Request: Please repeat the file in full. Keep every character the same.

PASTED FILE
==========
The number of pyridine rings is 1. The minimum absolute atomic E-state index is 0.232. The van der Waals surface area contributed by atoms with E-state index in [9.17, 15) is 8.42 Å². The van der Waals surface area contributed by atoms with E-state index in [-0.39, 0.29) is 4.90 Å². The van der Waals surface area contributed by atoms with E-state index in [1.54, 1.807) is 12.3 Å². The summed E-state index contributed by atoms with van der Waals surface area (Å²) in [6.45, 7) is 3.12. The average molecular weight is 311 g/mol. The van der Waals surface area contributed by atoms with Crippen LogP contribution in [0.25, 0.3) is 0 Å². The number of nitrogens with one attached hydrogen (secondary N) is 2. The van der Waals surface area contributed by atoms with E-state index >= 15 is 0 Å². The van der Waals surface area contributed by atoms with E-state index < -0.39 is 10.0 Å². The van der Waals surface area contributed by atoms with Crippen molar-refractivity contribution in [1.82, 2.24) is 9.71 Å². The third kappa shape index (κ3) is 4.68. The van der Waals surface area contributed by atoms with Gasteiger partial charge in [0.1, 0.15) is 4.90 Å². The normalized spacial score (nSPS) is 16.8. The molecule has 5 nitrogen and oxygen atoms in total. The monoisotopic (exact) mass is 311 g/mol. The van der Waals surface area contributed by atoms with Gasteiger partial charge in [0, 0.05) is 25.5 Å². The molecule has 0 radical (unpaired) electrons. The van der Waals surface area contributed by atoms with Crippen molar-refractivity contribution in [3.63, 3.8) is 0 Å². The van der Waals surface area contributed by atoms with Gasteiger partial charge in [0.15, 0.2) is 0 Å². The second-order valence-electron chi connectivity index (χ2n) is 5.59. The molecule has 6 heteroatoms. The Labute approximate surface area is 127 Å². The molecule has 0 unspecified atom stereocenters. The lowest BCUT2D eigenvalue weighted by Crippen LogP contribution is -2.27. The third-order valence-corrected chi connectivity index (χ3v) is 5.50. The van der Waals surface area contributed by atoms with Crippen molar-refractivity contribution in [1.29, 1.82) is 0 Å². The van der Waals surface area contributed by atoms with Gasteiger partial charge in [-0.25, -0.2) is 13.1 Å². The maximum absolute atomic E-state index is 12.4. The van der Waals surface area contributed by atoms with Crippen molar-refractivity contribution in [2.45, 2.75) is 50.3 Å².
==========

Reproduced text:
The number of pyridine rings is 1. The minimum absolute atomic E-state index is 0.232. The van der Waals surface area contributed by atoms with E-state index in [9.17, 15) is 8.42 Å². The van der Waals surface area contributed by atoms with E-state index in [-0.39, 0.29) is 4.90 Å². The van der Waals surface area contributed by atoms with E-state index in [1.54, 1.807) is 12.3 Å². The summed E-state index contributed by atoms with van der Waals surface area (Å²) in [6.45, 7) is 3.12. The average molecular weight is 311 g/mol. The van der Waals surface area contributed by atoms with Crippen LogP contribution in [0.25, 0.3) is 0 Å². The number of nitrogens with one attached hydrogen (secondary N) is 2. The van der Waals surface area contributed by atoms with E-state index >= 15 is 0 Å². The van der Waals surface area contributed by atoms with E-state index < -0.39 is 10.0 Å². The van der Waals surface area contributed by atoms with Crippen molar-refractivity contribution in [1.82, 2.24) is 9.71 Å². The third kappa shape index (κ3) is 4.68. The van der Waals surface area contributed by atoms with Gasteiger partial charge in [0.1, 0.15) is 4.90 Å². The normalized spacial score (nSPS) is 16.8. The molecule has 5 nitrogen and oxygen atoms in total. The monoisotopic (exact) mass is 311 g/mol. The van der Waals surface area contributed by atoms with Gasteiger partial charge in [0, 0.05) is 25.5 Å². The molecule has 0 radical (unpaired) electrons. The van der Waals surface area contributed by atoms with Crippen molar-refractivity contribution in [3.63, 3.8) is 0 Å². The van der Waals surface area contributed by atoms with Gasteiger partial charge in [0.15, 0.2) is 0 Å². The second-order valence-electron chi connectivity index (χ2n) is 5.59. The molecule has 6 heteroatoms. The Labute approximate surface area is 127 Å². The molecule has 0 unspecified atom stereocenters. The lowest BCUT2D eigenvalue weighted by Crippen LogP contribution is -2.27. The third-order valence-corrected chi connectivity index (χ3v) is 5.50. The van der Waals surface area contributed by atoms with Crippen molar-refractivity contribution in [1.29, 1.82) is 0 Å². The van der Waals surface area contributed by atoms with Gasteiger partial charge in [-0.25, -0.2) is 13.1 Å². The maximum absolute atomic E-state index is 12.4. The van der Waals surface area contributed by atoms with Crippen molar-refractivity contribution in [2.45, 2.75) is 50.3 Å².